As a side note, gender plays into this, as I noted earlier. Matt Ridley has a WSJ article, in which he writes that: “The researchers found that libertarians had the most “masculine” psychological profile, while liberals had the most feminine, and these results held up even when they examined each gender separately, which “may explain why libertarianism appeals to men more than women.”” On this scale, I guess conservatives are in the middle—one might call them ideologically bisexual (I couldn’t help myself).

I got a bit distracted there. The data is so fascinating. To get back to my point, my last point, the brain structure issue hits home what is so central, at least in terms of conservatives and liberals (I don’t know about libertarians, much less anarchists, socialists, communists, Marxists, etc). What struck me is something Chris Mooney said in a Discover article:

“People with some forms of schizophrenia, Paranoid Type, for instance, typically have a poorly functioning ACC, so they have trouble discerning relevant patterns from irrelevant ones, giving equal weight to all of them.”

The one part of the brain liberals clearly express high function is with the ACC (anterior cintulate cortex). And this is precisely what is relatively smaller for conservatives. This biological variance is one of the main defining distinctions in ideological expression, what makes liberals liberal-minded and conservatives conservative-minded. Isn’t it interesting that highly functioning ACC correlates both to lower rates of conservatism and schizophrenia? It’s just a correlation, but one has to admit that it is interesting, to say the least.

It is the opposite of surprising that different rates of various psychological illnesses, disorders, and behaviors would be found disproportionately among various demographics. This is true in terms of gender, class, and even race. In the US, whites are more likely than blacks to commit suicide. So, why not look at ideologies in this light? None of this proves a causal link. There are endless confounding factors. Correlations aren’t necessarily meaningful, but they aren’t necessarily meaningless either. They are just evidence to be considered.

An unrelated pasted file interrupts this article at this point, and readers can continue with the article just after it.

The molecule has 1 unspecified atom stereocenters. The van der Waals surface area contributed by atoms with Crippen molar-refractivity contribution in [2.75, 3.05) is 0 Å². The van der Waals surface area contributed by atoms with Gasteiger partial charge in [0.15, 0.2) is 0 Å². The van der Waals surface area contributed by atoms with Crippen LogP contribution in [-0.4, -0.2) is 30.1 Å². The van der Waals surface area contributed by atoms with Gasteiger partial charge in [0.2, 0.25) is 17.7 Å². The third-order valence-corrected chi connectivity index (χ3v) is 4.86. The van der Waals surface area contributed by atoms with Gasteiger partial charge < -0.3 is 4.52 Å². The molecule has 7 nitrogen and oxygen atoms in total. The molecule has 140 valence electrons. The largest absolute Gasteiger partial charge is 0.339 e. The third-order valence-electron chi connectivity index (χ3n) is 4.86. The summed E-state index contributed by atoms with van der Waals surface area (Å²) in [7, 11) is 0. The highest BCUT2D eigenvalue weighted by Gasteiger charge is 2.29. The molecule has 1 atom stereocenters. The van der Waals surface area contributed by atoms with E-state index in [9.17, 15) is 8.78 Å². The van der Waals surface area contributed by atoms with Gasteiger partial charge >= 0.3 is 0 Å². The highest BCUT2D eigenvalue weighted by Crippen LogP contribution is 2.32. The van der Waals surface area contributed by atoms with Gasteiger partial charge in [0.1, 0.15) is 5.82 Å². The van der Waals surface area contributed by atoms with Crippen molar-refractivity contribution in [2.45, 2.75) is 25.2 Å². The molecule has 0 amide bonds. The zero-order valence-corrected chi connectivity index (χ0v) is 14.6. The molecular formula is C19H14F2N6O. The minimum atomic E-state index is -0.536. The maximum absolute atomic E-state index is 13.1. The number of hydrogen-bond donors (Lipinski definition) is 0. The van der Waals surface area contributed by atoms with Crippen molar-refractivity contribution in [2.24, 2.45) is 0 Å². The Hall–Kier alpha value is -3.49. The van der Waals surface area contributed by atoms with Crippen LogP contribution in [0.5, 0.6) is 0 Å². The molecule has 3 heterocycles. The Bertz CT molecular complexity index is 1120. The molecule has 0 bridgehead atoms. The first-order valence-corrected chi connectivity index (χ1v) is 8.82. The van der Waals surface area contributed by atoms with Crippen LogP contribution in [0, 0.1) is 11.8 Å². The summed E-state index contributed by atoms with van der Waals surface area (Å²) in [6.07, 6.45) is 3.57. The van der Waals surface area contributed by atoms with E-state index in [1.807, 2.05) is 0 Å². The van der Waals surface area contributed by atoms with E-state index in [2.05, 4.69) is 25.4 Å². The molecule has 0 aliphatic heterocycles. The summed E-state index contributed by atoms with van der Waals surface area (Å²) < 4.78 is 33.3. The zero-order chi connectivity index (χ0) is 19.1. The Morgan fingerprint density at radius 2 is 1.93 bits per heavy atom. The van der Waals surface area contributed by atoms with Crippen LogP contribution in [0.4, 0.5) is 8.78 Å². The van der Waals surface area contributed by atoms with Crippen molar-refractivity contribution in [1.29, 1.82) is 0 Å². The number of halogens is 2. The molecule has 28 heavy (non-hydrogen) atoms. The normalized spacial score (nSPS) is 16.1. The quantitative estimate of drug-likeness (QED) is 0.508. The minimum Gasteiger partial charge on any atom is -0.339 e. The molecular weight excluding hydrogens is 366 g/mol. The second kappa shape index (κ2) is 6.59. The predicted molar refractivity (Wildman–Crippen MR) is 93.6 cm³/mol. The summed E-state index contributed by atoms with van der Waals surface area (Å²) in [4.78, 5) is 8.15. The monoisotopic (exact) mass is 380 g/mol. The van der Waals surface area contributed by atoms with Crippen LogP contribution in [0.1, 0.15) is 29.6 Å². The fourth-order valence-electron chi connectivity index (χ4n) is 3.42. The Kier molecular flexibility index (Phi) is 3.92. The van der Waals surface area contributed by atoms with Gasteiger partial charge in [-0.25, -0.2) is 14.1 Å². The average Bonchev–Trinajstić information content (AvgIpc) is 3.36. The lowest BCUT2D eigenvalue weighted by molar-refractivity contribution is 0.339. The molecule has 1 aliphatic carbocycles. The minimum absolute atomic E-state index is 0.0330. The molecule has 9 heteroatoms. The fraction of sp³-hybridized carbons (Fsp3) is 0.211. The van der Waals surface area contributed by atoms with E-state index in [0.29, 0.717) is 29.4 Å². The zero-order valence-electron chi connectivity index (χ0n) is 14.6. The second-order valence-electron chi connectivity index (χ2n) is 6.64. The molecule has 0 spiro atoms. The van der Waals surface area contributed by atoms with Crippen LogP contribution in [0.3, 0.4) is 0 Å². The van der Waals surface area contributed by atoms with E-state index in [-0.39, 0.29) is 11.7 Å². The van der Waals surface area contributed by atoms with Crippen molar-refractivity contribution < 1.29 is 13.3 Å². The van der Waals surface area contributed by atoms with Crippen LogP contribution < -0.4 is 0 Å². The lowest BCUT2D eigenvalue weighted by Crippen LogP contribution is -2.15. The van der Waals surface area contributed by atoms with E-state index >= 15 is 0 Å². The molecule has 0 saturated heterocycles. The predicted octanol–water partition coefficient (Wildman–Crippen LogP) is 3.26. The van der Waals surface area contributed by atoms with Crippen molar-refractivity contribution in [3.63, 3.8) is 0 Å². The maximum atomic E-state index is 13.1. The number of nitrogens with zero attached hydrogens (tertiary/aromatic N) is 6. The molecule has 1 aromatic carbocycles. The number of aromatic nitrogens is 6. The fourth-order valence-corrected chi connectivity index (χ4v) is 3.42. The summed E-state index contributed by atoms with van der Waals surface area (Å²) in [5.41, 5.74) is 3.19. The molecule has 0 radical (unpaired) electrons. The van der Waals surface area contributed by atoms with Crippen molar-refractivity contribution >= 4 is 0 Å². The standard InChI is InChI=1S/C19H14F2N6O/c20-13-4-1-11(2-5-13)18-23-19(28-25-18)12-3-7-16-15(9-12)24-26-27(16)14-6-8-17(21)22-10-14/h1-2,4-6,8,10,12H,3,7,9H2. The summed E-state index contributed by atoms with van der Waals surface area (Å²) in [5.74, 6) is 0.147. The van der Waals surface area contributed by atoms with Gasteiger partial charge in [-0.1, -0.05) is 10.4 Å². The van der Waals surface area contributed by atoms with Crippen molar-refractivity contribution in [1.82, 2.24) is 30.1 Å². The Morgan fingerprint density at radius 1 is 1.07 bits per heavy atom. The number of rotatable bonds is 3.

American Populism, From Frustration to Hope

Every movement fails. Until it succeeds. And then, when it does, everyone says, of course it succeeded, it had to succeed. No, actually, it didn’t have to succeed. But what made it succeed—or at least helped it succeed—was that men and women, for a time, shook off the need for certitude, let go of the bannisters of certainty, remembered that they are not scientists, and put themselves into motion. Without knowing where they’d end up.
~ Corey Robin

There is a lot of frustration and demoralization in the air. It is quite the downer. The campaigns are moving into their nasty phase, and the rest of the population is following suit, those of us who aren’t simply feeling burned out and beat up by the endless harangue. It can lead to doubts and pessimism about the entire political system.